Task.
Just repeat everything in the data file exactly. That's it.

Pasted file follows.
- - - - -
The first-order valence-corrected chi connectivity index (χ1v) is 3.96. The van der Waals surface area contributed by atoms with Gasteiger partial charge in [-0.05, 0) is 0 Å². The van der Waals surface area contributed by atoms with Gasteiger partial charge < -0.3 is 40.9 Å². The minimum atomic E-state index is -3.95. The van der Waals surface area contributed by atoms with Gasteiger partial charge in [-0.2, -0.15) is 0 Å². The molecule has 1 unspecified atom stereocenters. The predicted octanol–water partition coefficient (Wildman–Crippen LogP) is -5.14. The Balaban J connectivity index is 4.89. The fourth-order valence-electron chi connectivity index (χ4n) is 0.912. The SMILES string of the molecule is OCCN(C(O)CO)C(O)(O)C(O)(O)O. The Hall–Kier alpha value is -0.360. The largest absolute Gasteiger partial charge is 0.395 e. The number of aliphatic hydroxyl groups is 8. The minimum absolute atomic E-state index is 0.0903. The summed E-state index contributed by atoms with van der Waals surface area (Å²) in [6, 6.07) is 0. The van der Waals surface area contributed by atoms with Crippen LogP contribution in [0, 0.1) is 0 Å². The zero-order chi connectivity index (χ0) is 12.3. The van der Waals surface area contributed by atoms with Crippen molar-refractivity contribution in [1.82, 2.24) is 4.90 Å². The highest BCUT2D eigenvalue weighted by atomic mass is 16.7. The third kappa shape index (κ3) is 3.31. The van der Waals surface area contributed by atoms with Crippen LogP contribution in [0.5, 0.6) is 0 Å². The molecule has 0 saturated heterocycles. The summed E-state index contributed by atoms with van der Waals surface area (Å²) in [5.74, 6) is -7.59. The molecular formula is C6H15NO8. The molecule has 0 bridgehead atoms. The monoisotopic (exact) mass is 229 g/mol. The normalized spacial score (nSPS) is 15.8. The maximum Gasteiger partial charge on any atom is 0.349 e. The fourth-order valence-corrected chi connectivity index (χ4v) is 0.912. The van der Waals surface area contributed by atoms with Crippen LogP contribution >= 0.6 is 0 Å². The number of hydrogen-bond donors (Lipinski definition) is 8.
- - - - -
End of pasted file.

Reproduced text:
The first-order valence-corrected chi connectivity index (χ1v) is 3.96. The van der Waals surface area contributed by atoms with Gasteiger partial charge in [-0.05, 0) is 0 Å². The van der Waals surface area contributed by atoms with Gasteiger partial charge < -0.3 is 40.9 Å². The minimum atomic E-state index is -3.95. The van der Waals surface area contributed by atoms with Gasteiger partial charge in [-0.2, -0.15) is 0 Å². The molecule has 1 unspecified atom stereocenters. The predicted octanol–water partition coefficient (Wildman–Crippen LogP) is -5.14. The Balaban J connectivity index is 4.89. The fourth-order valence-electron chi connectivity index (χ4n) is 0.912. The SMILES string of the molecule is OCCN(C(O)CO)C(O)(O)C(O)(O)O. The Hall–Kier alpha value is -0.360. The largest absolute Gasteiger partial charge is 0.395 e. The number of aliphatic hydroxyl groups is 8. The minimum absolute atomic E-state index is 0.0903. The summed E-state index contributed by atoms with van der Waals surface area (Å²) in [6, 6.07) is 0. The van der Waals surface area contributed by atoms with Crippen LogP contribution in [0, 0.1) is 0 Å². The zero-order chi connectivity index (χ0) is 12.3. The van der Waals surface area contributed by atoms with Crippen molar-refractivity contribution in [1.82, 2.24) is 4.90 Å². The highest BCUT2D eigenvalue weighted by atomic mass is 16.7. The third kappa shape index (κ3) is 3.31. The van der Waals surface area contributed by atoms with Crippen LogP contribution in [0.5, 0.6) is 0 Å². The molecule has 0 saturated heterocycles. The summed E-state index contributed by atoms with van der Waals surface area (Å²) in [5.74, 6) is -7.59. The molecular formula is C6H15NO8. The molecule has 0 bridgehead atoms. The monoisotopic (exact) mass is 229 g/mol. The normalized spacial score (nSPS) is 15.8. The maximum Gasteiger partial charge on any atom is 0.349 e. The fourth-order valence-corrected chi connectivity index (χ4v) is 0.912. The van der Waals surface area contributed by atoms with Crippen LogP contribution >= 0.6 is 0 Å². The number of hydrogen-bond donors (Lipinski definition) is 8.